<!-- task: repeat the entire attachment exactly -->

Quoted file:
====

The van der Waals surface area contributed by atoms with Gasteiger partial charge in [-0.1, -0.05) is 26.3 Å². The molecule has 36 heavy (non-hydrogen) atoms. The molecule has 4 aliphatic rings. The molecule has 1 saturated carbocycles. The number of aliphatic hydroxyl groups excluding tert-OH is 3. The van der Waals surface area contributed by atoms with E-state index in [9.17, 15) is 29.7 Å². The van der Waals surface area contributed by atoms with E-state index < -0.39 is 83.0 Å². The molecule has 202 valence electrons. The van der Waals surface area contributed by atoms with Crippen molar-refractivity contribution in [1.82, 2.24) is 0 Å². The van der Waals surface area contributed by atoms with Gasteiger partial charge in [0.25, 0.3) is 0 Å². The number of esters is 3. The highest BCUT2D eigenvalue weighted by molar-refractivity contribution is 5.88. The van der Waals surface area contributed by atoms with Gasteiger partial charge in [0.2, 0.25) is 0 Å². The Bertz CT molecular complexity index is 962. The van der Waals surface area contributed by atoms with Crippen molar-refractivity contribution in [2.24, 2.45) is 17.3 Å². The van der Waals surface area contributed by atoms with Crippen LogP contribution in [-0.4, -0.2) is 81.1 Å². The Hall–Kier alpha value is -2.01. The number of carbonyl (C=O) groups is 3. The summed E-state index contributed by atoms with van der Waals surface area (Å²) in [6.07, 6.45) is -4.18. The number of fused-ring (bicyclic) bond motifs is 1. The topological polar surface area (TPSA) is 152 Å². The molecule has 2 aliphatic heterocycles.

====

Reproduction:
The van der Waals surface area contributed by atoms with Gasteiger partial charge in [-0.1, -0.05) is 26.3 Å². The molecule has 36 heavy (non-hydrogen) atoms. The molecule has 4 aliphatic rings. The molecule has 1 saturated carbocycles. The number of aliphatic hydroxyl groups excluding tert-OH is 3. The van der Waals surface area contributed by atoms with E-state index in [9.17, 15) is 29.7 Å². The van der Waals surface area contributed by atoms with E-state index < -0.39 is 83.0 Å². The molecule has 202 valence electrons. The van der Waals surface area contributed by atoms with Crippen molar-refractivity contribution in [1.82, 2.24) is 0 Å². The van der Waals surface area contributed by atoms with Gasteiger partial charge in [0.25, 0.3) is 0 Å². The number of esters is 3. The highest BCUT2D eigenvalue weighted by molar-refractivity contribution is 5.88. The van der Waals surface area contributed by atoms with Gasteiger partial charge in [0.2, 0.25) is 0 Å². The Bertz CT molecular complexity index is 962. The van der Waals surface area contributed by atoms with Crippen molar-refractivity contribution in [2.24, 2.45) is 17.3 Å². The van der Waals surface area contributed by atoms with Crippen LogP contribution in [-0.4, -0.2) is 81.1 Å². The Hall–Kier alpha value is -2.01. The number of carbonyl (C=O) groups is 3. The summed E-state index contributed by atoms with van der Waals surface area (Å²) in [6.07, 6.45) is -4.18. The number of fused-ring (bicyclic) bond motifs is 1. The topological polar surface area (TPSA) is 152 Å². The molecule has 2 aliphatic heterocycles.